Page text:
We tested whether training paradigms targeting slow learning alleviate motor learning deficits of cerebellar patients compared to matched controls using four visuomotor tasks: standard, gradual, overlearning and long intertrial interval. We measured slow learning using spontaneous recovery, the return to learned adaptation after brief wash out of fast adaptation. Spontaneous recovery increased in both groups only in overlearning. A model of adaptation suggested that in controls the increase reflects changes in slow system dynamics. In contrast, because cerebellar participants plateaued more slowly than controls, added trials in models of cerebellar participants increased the level of slow learning. Whereas, under the model, slow learning became more resilient in controls, there was no change in its dynamics for cerebellar participants. Our results and modeling suggest that while residual slow learning does exist in cerebellar patients and can be expressed through increased training trials, the primary cerebellar deficit cannot be improved by overlearning paradigms.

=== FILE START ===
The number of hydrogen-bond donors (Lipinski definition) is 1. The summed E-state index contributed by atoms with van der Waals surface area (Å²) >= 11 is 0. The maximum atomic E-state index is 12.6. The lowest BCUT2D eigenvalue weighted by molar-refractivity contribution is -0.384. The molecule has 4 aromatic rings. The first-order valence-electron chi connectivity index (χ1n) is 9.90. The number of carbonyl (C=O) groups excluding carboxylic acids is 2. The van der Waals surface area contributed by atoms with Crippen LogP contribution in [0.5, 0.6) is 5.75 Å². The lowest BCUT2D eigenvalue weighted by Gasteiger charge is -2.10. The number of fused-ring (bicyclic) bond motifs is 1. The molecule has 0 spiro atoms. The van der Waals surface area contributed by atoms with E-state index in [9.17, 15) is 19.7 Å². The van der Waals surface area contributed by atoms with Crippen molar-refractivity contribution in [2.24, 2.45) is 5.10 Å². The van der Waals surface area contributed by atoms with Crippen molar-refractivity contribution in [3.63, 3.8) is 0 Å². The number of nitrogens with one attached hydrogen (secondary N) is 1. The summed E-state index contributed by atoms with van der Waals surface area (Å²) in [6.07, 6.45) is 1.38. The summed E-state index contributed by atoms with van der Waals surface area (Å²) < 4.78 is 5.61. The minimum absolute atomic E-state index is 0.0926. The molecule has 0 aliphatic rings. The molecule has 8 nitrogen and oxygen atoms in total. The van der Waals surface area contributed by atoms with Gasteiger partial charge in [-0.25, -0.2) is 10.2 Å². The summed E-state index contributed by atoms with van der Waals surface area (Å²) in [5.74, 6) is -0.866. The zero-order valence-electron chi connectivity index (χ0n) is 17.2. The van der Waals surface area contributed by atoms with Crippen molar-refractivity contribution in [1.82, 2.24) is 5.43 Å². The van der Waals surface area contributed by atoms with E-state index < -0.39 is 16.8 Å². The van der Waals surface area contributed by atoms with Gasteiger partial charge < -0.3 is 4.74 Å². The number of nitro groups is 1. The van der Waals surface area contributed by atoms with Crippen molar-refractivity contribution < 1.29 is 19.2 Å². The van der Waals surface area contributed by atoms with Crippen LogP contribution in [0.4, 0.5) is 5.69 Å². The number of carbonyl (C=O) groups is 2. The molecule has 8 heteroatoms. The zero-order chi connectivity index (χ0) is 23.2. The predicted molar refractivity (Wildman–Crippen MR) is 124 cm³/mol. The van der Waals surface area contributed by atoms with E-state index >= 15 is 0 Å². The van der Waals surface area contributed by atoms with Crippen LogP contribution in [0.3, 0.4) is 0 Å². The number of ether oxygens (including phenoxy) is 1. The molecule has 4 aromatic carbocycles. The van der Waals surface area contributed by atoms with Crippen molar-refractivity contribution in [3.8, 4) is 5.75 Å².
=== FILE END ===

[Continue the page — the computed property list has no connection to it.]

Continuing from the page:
|Publication status||Accepted/In press - 24 Jan 2021|